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Human gut microbiome

Shuaihua Pu, Hamidreza Khazanehei, Peter J Jones, Ehsan Khafipour
Long-term dietary fatty acid intake is believed to induce changes in the human gut microbiome which might be associated with human health or obesity status; however, considerable debate remains regarding the most favorable ratios of fatty acids to optimize these processes. The objective of this sub-study of a double-blinded randomized crossover clinical study, the canola oil multi-center intervention trial, was to investigate effects of five different novel oil blends fed for 30 days each on the intestinal microbiota in 25 volunteers with risk of metabolic syndrome...
2016: Frontiers in Microbiology
Anna Heintz-Buschart, Patrick May, Cédric C Laczny, Laura A Lebrun, Camille Bellora, Abhimanyu Krishna, Linda Wampach, Jochen G Schneider, Angela Hogan, Carine de Beaufort, Paul Wilmes
No abstract text is available yet for this article.
October 24, 2016: Nature Microbiology
Helen E Vuong, Elaine Y Hsiao
Autism spectrum disorder (ASD) is a serious neurodevelopmental disorder that affects one in 45 children in the United States, with a similarly striking prevalence in countries around the world. However, mechanisms underlying its etiology and manifestations remain poorly understood. Although ASD is diagnosed based on the presence and severity of impaired social communication and repetitive behavior, immune dysregulation and gastrointestinal issues are common comorbidities. The microbiome is an integral part of human physiology; recent studies show that changes in the gut microbiota can modulate gastrointestinal physiology, immune function, and even behavior...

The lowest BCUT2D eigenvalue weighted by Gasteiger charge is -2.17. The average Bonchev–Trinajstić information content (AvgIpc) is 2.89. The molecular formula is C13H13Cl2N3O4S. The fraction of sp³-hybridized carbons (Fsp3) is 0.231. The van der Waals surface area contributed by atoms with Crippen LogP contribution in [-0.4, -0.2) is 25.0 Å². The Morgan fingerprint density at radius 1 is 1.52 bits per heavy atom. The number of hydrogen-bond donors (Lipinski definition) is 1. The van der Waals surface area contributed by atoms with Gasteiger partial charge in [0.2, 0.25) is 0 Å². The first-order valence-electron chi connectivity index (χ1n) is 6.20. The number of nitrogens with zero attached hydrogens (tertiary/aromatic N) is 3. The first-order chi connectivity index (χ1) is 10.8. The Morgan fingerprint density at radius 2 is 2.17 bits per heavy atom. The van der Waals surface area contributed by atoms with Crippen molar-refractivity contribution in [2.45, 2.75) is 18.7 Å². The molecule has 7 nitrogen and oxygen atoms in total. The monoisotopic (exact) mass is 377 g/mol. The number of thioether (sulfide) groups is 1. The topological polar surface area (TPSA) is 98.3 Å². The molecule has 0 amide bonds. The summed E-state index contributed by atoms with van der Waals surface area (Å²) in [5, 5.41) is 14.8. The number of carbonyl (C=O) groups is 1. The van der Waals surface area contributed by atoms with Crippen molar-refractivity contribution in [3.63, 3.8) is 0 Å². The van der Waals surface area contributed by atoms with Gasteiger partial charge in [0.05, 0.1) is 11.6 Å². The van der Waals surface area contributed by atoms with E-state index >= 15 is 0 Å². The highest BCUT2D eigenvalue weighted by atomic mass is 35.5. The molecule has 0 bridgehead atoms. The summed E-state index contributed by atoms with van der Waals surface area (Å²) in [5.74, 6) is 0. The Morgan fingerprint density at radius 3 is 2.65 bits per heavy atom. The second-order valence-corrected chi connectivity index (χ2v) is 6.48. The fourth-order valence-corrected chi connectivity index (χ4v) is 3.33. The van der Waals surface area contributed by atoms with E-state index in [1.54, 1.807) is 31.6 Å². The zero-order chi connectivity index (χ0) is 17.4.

August 26, 2016: Biological Psychiatry
R Balfour Sartor, Gary D Wu
Intestinal microbiota are involved in the pathogenesis of Crohn's disease, ulcerative colitis, and pouchitis. We review the mechanisms by which these gut bacteria, fungi, and viruses mediate mucosal homeostasis, via their composite genes (metagenome) and metabolic products (metabolome). We explain how alterations to their profiles and functions under conditions of dysbiosis contribute to inflammation and effector immune responses that mediate inflammatory bowel diseases (IBD) in humans and enterocolitis in mice...
October 18, 2016: Gastroenterology
Joan B Broderick, James D Moody
The human gut microbiome is the source of not only microbial diversity, but also of interesting chemical reactions and enzymology. An excellent example of this is CutC, an enzyme that makes trimethylamine (TMA). In this issue of Cell Chemical Biology, Bodea et al. (2016) show how CutC uses a glycyl radical to perform C-N bond cleavage needed for TMA production.
October 20, 2016: Cell Chemical Biology
Eric Banan-Mwine Daliri, Shuai Wei, Deog H Oh, Byong H Lee
The mammalian gastrointestinal tract has co-developed with a large number of microbes in a symbiotic relationship over millions of years. Recent studies indicate that indigenous bacteria are intimate with the intestine and play essential roles in health and disease. In the quest to maintain a stable niche, these prokaryotes influence multiple host metabolic pathways, resulting from an interactive host-microbiota metabolic signaling and impacting strongly on the metabolic phenotypes of the host. Since dysbiosis of the gut bacteria result in alteration in the levels of certain microbial and host co-metabolites, identifying these markers could enhance early detection of diseases...
October 21, 2016: Critical Reviews in Food Science and Nutrition
Katherine R Amato
Research examining the gut microbiota is currently exploding, and results are providing new perspectives on human biology. Factors such as host diet and physiology influence the composition and function of the gut microbiota, which in turn affects human nutrition, health, and behavior via interactions with metabolism, the immune system, and the brain. These findings represent an exciting new twist on familiar topics, and as a result, gut microbiome research is likely to provide insight into unresolved biological mechanisms driving human health...
October 20, 2016: American Journal of Human Biology: the Official Journal of the Human Biology Council
Justine Debelius, Se Jin Song, Yoshiki Vazquez-Baeza, Zhenjiang Zech Xu, Antonio Gonzalez, Rob Knight